FIG. 6 b is illustrates sub-code generators of one embodiment of a workflow code generator, according to the present invention.

FIG. 7 is a block diagram illustrating the packaging of a JAVA programming language application for a CLDC-MIDP profile and a PJava-AWT profile in a WINDOWS operating system CE device.

FIG. 8,is a block diagram illustrating a method for generating executable code, according to the present invention.

FIG. 9 is a block diagram illustrating the code generated by the workflow code generator of the present invention.

FIG. 10 is a block diagram illustrating a computer system on which the code generator of the present invention may be implemented.

FIG. 11 is a block diagram illustrating the various functional modules or components of a workflow code generator, according to the present invention.

FIG. 12 is a block diagram illustrating various components that may be generated by one embodiment of a code generator, according to the present invention.

FIG. 13 illustrates one embodiment of a state redirector module for determining how to invoke the various state modules in a workflow.

FIG. 14 illustrates one example of an actions block that may be used to generate pre-actions, actions, and post-actions.

FIG. 15 illustrates a basic code structure that the code generator of the present invention may emit as it traverses a parsed and processed internal model.

FIG. 16 illustrates various modules that are part of a packaged application.

FIG. 17 illustrates one example of the operational flow of a set action, which may be used by the present invention.


The present invention will now be described in detail with reference to the drawings, which are provided as illustrative examples of the invention so as to enable those skilled in the art to practice the invention. Notably, the implementation of certain elements of the present invention may be accomplished using software, hardware, firmware or any combination thereof, as would be apparent to those of ordinary skill in the art, and the figures and examples below are not meant to limit the scope of the present invention. Moreover, where certain elements of the present invention can be partially or fully implemented using known components, only those portions of such known components that are necessary for an understanding of the present invention will be described, and detailed descriptions of other portions of such known components will be omitted so as not to obscure the invention. Preferred embodiments of the present invention are illustrated in the Figures, like numerals being used to refer to like and corresponding parts of various drawings.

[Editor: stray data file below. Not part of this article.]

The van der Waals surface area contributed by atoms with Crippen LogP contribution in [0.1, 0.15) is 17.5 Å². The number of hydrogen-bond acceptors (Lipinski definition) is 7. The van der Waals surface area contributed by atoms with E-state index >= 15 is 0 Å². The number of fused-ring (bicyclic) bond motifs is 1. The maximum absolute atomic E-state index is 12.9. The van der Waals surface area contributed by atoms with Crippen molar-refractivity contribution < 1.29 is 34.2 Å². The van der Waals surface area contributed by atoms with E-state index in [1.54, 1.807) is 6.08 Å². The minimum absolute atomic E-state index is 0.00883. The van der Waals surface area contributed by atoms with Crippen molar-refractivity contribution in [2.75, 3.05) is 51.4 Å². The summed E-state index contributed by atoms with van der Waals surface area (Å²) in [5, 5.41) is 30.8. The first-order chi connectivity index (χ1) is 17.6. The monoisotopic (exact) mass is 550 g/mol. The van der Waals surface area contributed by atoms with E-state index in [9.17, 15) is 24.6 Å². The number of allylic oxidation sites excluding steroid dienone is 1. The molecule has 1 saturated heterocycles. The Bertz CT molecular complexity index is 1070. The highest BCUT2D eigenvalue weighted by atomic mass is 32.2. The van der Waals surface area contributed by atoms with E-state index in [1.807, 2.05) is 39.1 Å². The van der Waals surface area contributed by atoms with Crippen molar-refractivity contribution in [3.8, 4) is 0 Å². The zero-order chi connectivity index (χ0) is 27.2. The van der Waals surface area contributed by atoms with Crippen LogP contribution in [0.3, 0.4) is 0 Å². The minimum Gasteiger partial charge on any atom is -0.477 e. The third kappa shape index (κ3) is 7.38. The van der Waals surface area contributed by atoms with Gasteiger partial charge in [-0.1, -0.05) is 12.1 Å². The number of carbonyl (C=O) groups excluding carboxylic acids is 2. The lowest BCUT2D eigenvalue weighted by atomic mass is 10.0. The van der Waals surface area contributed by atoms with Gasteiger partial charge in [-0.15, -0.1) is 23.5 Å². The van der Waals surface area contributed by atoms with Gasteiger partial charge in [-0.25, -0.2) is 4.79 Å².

FIG. 5 illustrates a general method for building a multi-channel and/or multi-modal application. The entire build process consists of three steps. The first step 10 is code generation. This involves running the project files through the tools described in the above sections to generate code. This step is performed by the workflow code generator of the preferred embodiment. The resulting code is then passed through the second step 20, where the code is compiled. The compiled code is packaged as appropriate, depending on the target. Finally, the packaged applications are deployed to the various targets in step 30.

FIG. 6 a shows how the code generator may be implemented within a development environment, such as the development environment described in the '623 application. Users create applications with the help of a multi-modal and/or multi-channel application building system 100, which may be substantially identical to the system described in the '623 patent. The various files system 100 creates are descriptions of the application functionality. These files are then passed through the workflow compiler generators 110, which generate executable code from the inputs received from system 100. For example, there is a workflow code generator that outputs code for the workflows, and application entry code generator for generating application entry points, and an object initialization code generator for creating object initialization classes from bean images. An XHTML code generator outputs code to present information to the user (i.e., view classes) from XHTML templates and localized strings and to get user-entered data. Depending on what device the application is intended to run on, the outputted code will be of a type that the device's development platform can understand. FIG. 6 a illustrates the code generator for generating JAVA programming language code (i.e., for converting human-readable input into executable JAVA programming language code). However, this can be replaced by a code generator for C.